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Dr Harry

15 Oct 2019

Dr Harry: Keeping your cat at the right weight

I want to talk about fat cats, because this is a major problem today. I would think that half the cats that go to veterinary clinics in America are overweight, and we tend to slavishly follow what goes on in the United States. So, we’re seeing so many overweight cats in Australia too. The average cat probably weighs 4 or 5 kilos, that’s about it, if it’s in good condition. But we see cats that are 13, 14, 15 kilos and above. I’ve had one that was nearly 20 kilos! That’s one enormous cat. How do these cats excercise? Guess what - they don't. They can't!

A lot of people leave food out continuously for cats, and they tend to graze all the time so there’s no restriction. People love their animals and it comes down to this: “I love you. Have something to eat." But you know what? A bit of a pat on the head or a quick groom or something like that is a lot more valuable to your pet than a little treat.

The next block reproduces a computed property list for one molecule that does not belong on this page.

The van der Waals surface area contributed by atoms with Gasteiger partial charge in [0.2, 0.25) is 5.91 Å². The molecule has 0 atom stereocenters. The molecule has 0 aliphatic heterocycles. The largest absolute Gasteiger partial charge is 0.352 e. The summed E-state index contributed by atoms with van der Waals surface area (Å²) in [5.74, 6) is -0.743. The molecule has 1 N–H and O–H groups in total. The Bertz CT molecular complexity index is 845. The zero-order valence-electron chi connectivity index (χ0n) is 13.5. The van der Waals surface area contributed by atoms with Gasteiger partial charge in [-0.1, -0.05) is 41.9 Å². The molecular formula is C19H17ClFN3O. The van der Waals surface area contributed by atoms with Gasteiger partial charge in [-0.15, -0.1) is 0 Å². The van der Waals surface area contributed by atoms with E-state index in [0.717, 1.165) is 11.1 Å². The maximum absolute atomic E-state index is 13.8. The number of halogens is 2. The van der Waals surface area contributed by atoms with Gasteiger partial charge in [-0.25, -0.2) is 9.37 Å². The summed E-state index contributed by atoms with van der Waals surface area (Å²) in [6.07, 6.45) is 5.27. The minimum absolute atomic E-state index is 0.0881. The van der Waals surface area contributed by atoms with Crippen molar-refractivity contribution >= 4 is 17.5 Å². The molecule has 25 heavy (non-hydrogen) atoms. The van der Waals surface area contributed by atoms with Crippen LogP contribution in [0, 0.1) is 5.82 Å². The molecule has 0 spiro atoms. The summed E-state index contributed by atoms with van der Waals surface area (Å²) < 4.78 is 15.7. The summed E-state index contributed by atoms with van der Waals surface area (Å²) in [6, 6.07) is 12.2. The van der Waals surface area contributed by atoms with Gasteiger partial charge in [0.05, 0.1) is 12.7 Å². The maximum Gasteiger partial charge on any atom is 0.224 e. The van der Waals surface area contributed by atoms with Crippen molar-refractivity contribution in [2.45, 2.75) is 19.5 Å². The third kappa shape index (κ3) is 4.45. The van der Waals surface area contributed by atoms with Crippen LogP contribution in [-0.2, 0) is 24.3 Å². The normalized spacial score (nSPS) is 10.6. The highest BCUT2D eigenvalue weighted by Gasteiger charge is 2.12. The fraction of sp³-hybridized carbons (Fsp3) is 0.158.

"The average cat probably weighs 4 or 5 kilos, that’s about it, if it’s in good condition. I've seen one that was nearly 20 kilos!”

Dr Harry Cooper

I like to restrict cats and only feed them twice a day, I don’t like them grazing all day. I’d rather they just have something in the morning, and then something again in the evening and that way you can control their weight. 

Most veterinary clinics have a set of scales.  You’ll be able to find out what your dog should weigh or what your cat should weigh, and stick to it.

We have so many obese animals today and diabetes is the next thing down the track. Not only that, their skeleton was built to hold so much weight. You overload that skeleton, and what happens if you overload it? It bows in the middle, arthritis, joint injury, all that sort of stuff. Keep animals down to a working weight, that’s what's important.

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